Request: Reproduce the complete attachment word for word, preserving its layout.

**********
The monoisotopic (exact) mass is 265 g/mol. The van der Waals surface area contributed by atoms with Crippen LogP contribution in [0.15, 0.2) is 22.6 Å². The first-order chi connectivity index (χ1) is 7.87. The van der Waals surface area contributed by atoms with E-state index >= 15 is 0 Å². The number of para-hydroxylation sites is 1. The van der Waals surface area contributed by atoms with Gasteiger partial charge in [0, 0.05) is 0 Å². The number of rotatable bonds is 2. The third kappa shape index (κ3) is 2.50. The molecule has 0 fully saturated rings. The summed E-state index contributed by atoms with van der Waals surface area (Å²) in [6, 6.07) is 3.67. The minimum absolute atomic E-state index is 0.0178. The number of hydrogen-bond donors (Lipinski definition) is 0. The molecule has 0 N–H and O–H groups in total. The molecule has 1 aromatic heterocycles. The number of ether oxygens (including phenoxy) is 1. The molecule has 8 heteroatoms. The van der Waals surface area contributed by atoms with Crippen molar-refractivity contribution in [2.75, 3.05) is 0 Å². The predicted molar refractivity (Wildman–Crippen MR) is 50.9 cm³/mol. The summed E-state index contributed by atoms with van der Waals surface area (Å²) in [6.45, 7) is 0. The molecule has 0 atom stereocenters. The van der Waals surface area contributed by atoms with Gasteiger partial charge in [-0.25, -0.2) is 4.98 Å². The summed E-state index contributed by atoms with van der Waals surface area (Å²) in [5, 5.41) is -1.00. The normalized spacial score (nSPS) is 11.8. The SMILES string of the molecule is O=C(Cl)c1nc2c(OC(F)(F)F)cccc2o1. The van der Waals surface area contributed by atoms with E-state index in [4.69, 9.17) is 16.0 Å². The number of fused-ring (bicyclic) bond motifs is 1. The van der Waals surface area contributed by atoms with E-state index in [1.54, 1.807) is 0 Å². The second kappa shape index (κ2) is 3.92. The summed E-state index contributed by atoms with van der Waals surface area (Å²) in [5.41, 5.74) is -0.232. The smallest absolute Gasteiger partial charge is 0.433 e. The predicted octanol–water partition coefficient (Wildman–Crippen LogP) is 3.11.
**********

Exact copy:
The monoisotopic (exact) mass is 265 g/mol. The van der Waals surface area contributed by atoms with Crippen LogP contribution in [0.15, 0.2) is 22.6 Å². The first-order chi connectivity index (χ1) is 7.87. The van der Waals surface area contributed by atoms with E-state index >= 15 is 0 Å². The number of para-hydroxylation sites is 1. The van der Waals surface area contributed by atoms with Gasteiger partial charge in [0, 0.05) is 0 Å². The number of rotatable bonds is 2. The third kappa shape index (κ3) is 2.50. The molecule has 0 fully saturated rings. The summed E-state index contributed by atoms with van der Waals surface area (Å²) in [6, 6.07) is 3.67. The minimum absolute atomic E-state index is 0.0178. The number of hydrogen-bond donors (Lipinski definition) is 0. The molecule has 0 N–H and O–H groups in total. The molecule has 1 aromatic heterocycles. The number of ether oxygens (including phenoxy) is 1. The molecule has 8 heteroatoms. The van der Waals surface area contributed by atoms with Crippen molar-refractivity contribution in [2.75, 3.05) is 0 Å². The predicted molar refractivity (Wildman–Crippen MR) is 50.9 cm³/mol. The summed E-state index contributed by atoms with van der Waals surface area (Å²) in [6.45, 7) is 0. The molecule has 0 atom stereocenters. The van der Waals surface area contributed by atoms with Gasteiger partial charge in [-0.25, -0.2) is 4.98 Å². The summed E-state index contributed by atoms with van der Waals surface area (Å²) in [5, 5.41) is -1.00. The normalized spacial score (nSPS) is 11.8. The SMILES string of the molecule is O=C(Cl)c1nc2c(OC(F)(F)F)cccc2o1. The van der Waals surface area contributed by atoms with E-state index in [4.69, 9.17) is 16.0 Å². The number of fused-ring (bicyclic) bond motifs is 1. The van der Waals surface area contributed by atoms with E-state index in [1.54, 1.807) is 0 Å². The second kappa shape index (κ2) is 3.92. The summed E-state index contributed by atoms with van der Waals surface area (Å²) in [5.41, 5.74) is -0.232. The smallest absolute Gasteiger partial charge is 0.433 e. The predicted octanol–water partition coefficient (Wildman–Crippen LogP) is 3.11.